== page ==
Transcranial Direct-Current Stimulation as Treatment in Epilepsy
Gschwind M; Seeck M. Institution Gschwind, Markus. a EEG and Epilepsy Unit, Service of Neurology, Department of Clinical Neurosciences, University Hospital Geneva, Geneva, Switzerland. Gschwind, Markus. b Functional Brain Mapping Laboratory, Department of Neuroscience, Biotech Campus, University of Geneva, Geneva , Switzerland. Seeck, Margitta. a EEG and Epilepsy Unit, Service of Neurology, Department of Clinical Neurosciences, University Hospital Geneva, Geneva, Switzerland.
Expert Review of Neurotherapeutics. 16(12):1427-1441, 2016 Dec.
Neuromodulation (NM) is a complementary therapy for patients with drug-resistant epilepsy. Vagal nerve stimulation and deep brain stimulation of the anterior thalamus are established techniques and have shown their efficacy in lowering seizure frequency, but they are invasive and rarely render patients seizure-free. Non-invasive NM techniques are therefore increasingly investigated in a clinical context.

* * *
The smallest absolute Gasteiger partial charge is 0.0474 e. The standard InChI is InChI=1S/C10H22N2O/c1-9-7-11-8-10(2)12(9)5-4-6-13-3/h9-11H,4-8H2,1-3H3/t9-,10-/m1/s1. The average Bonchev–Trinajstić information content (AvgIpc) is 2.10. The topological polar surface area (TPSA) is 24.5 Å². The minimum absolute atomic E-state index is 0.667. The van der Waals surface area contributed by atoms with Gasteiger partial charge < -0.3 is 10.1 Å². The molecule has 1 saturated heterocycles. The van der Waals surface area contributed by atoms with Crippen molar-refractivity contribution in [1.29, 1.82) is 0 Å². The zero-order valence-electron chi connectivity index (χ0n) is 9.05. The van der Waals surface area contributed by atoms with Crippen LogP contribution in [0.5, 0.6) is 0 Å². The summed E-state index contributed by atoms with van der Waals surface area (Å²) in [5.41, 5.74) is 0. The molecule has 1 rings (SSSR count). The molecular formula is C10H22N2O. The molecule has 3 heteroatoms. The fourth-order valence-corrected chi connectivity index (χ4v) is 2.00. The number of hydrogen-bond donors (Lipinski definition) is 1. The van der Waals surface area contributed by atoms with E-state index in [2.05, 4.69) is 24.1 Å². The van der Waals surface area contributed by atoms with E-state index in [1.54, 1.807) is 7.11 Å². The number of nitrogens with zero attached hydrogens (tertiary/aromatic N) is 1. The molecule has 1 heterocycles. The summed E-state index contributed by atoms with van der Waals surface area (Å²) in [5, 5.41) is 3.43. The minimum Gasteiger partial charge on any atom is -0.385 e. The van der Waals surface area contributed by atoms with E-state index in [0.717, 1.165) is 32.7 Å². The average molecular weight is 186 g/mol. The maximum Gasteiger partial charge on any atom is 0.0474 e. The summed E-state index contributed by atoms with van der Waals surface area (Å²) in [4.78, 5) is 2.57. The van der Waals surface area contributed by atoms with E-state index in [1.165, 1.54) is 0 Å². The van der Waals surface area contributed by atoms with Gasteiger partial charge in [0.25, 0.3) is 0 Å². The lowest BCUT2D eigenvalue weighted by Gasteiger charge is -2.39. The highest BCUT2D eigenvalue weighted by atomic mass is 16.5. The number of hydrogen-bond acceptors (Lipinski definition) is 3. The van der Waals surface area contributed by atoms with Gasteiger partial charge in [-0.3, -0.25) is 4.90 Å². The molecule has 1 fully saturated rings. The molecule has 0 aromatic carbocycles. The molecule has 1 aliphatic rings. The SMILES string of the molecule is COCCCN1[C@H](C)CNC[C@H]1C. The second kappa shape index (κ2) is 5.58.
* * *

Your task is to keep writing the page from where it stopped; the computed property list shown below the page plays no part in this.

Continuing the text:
Current knowledge about transcranial direct-current stimulation (tDCS) and other non-invasive NM in patients with epilepsy, based on the available animal and clinical studies from PubMed search.
tDCS modulates neuronal membrane potentials, and consequently alters cortical excitability. Cathodal stimulation leads to cortical inhibition, which is of particular importance in epilepsy treatment. The antiepileptic efficacy is promising but still lacks systematic studies. The beneficial effect, seen in ~20%, outlasts the duration of stimulation, indicating neuronal plasticity and is therefore of great interest to obtain long-term effects.